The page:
This is the part 2 of an investigative series into reparative/conversion therapy and same-sex attraction.
Christian minister and self-described former homosexual McKrae Game has developed an organization called Hope for Wholeness, which allows people dealing with same-sex attraction to come together and worship God, with the ultimate goal of bringing them closer to Christ.
Game previously told The Christian Post how he left the homosexual lifestyle by developing a closer relationship with God. Now, he wants to share his own story to help others struggling with homosexuality by allowing them to hear who God wants them to be.
CP has been doing a special investigation into this type of therapy, speaking with leaders in the industry and those whose lives have been changed. This is the second of a two-part interview with Game. You can read Part 1 of CP's interview with Game here.
The following is an edited transcript of CP's interview with Game.
CP: Would you classify the counseling you do with clients as reparative therapy?
Game: I coined it experienced-based biblical counseling. Reparative therapy has gotten a bad name but not because of its origins, which were to help people understand the root causes of same sex attractions and to help people lessen their same-sex reactions.
My same-sex attractions have absolutely been lessened, and I would say that it has been through reparation therapy-like actions that I have done in my life with working on my relationship with my father, other men, taking on masculine endeavors, and certainly I've grown as a man as the Holy Spirit has affirmed me as a man. When I write or counsel, I am sharing from my experiences.
CP: Would you consider what you do reparative therapy?
Game: In a way it is, but not with all of the negative connotations associated with it. We point toward a relationship with Christ; really, that's what reparative therapy is. But people have the idea that it changes your attitude from same sex to opposite sex, but it got that way because so many people got involved in the reparative counseling and would promise people they could "fix" them or "change them," which is a ridiculous assertion. The only person who can change us is God.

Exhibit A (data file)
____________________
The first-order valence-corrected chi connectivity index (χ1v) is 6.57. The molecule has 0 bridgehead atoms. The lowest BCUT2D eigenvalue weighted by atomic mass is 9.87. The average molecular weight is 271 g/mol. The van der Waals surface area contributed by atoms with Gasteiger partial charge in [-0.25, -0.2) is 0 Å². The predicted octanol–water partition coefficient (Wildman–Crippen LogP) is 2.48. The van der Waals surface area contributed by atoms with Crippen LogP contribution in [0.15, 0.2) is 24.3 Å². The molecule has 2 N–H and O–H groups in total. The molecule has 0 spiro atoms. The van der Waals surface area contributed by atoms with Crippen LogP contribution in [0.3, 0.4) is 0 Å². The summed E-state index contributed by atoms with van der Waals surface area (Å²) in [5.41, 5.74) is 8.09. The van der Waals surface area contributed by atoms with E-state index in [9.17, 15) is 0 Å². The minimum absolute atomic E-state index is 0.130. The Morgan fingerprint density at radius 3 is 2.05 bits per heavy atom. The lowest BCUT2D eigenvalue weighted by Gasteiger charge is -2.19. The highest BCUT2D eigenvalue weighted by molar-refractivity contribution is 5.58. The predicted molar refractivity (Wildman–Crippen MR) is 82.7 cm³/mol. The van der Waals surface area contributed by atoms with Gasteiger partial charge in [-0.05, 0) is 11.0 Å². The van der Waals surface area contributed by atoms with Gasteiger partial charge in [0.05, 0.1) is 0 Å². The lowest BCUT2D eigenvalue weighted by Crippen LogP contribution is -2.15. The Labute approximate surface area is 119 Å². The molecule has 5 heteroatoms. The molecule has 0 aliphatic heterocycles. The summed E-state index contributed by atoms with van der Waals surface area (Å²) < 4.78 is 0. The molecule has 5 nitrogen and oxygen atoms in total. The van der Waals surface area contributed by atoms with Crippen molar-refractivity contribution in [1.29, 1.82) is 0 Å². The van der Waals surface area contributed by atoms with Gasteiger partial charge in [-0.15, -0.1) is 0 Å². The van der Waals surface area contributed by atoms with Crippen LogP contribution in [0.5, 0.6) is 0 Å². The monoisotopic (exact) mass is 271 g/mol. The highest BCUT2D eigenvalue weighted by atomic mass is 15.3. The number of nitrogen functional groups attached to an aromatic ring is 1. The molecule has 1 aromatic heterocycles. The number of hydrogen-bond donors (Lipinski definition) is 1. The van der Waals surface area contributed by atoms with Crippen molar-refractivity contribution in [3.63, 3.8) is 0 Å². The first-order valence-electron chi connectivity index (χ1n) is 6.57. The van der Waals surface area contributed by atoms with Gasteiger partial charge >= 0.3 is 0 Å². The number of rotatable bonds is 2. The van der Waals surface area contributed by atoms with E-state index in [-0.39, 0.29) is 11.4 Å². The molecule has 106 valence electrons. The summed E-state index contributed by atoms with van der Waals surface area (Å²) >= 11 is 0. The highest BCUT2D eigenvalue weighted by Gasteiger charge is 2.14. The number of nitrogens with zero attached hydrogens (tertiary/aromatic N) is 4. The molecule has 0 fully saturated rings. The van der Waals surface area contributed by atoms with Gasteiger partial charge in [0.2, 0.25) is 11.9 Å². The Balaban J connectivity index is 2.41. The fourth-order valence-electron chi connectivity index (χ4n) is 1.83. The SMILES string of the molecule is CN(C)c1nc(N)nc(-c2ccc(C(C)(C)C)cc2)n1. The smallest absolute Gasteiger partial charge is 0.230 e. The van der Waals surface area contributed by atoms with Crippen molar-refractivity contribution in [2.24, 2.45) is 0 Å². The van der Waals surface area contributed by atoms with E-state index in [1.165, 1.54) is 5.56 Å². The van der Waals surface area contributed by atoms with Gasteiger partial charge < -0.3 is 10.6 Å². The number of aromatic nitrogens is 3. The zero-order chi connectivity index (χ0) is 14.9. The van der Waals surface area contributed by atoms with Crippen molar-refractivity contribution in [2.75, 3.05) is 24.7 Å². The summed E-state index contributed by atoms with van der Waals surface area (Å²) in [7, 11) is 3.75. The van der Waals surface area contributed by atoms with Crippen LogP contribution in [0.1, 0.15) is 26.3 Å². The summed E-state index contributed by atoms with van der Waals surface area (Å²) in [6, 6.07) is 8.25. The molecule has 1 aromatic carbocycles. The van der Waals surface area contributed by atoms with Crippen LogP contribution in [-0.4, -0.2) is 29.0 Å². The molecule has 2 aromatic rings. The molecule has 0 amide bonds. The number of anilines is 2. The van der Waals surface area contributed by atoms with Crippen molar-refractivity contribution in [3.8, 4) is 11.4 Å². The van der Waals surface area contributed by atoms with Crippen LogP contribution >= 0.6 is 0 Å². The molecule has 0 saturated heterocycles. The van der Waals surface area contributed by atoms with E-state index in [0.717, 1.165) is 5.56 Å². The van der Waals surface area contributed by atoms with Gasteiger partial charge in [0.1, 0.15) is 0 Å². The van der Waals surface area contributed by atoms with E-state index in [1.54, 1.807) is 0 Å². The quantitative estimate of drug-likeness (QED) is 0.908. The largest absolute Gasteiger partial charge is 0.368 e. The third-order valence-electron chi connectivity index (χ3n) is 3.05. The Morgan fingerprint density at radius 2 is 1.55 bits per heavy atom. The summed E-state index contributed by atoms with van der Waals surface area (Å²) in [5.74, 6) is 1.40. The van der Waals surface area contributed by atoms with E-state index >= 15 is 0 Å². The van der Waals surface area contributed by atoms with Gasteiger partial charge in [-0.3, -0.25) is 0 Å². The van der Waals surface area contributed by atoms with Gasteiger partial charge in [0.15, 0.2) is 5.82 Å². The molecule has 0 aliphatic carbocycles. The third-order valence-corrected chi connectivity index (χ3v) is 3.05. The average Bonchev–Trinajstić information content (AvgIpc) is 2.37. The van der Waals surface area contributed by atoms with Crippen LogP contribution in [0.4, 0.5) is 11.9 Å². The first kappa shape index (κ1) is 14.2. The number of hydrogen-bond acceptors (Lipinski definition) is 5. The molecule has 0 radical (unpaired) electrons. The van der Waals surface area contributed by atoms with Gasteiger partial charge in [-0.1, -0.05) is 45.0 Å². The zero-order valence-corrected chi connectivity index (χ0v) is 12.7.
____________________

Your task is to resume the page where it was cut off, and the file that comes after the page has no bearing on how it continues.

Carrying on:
The Apostle Paul prayed that his thorn in the flesh be removed, and it wasn't. We don't know what that was. Paul also said he was a wicked wretch — he was struggling — but he didn't elaborate, and God had a reason for him not to elaborate.
CP: Why tell your story? What do you hope to achieve through counseling and your group, Hope for Wholeness?
Game: We've got communities and sharing — I deal with people who hate themselves for having same-sex attractions, and I don't think God really cares what I struggle with as long as I surrender it to Him. My same-sex attraction, my struggles, no matter what they be, they cause me to lean into God. On my own, I always get in trouble.
Why am I honest and transparent? Because that's what God leads me to do. It's when we talk honestly and openly about our struggles that we can overcome. People don't know what they're dealing with is not the end of the world unless I am honest and authentic.
I have people criticizing me and also thanking me for sharing — I'm doing what I think God wants me to do. If the church is going to survive and thrive, I think the only way it can is for men and women of God to be authentic and vulnerable. People are being entertained on TV by people who are being authentic, and it's crazy. It's when we are authentic and showing how God is working in our lives that people are drawn to God. It is how I have always been.
Hope for Wholeness has an upcoming summer conference entitled Hope Rising. For more information on the organization and the conference, please click here.
Keep reading The Christian Post for more information and specials about reparation/conversion therapy.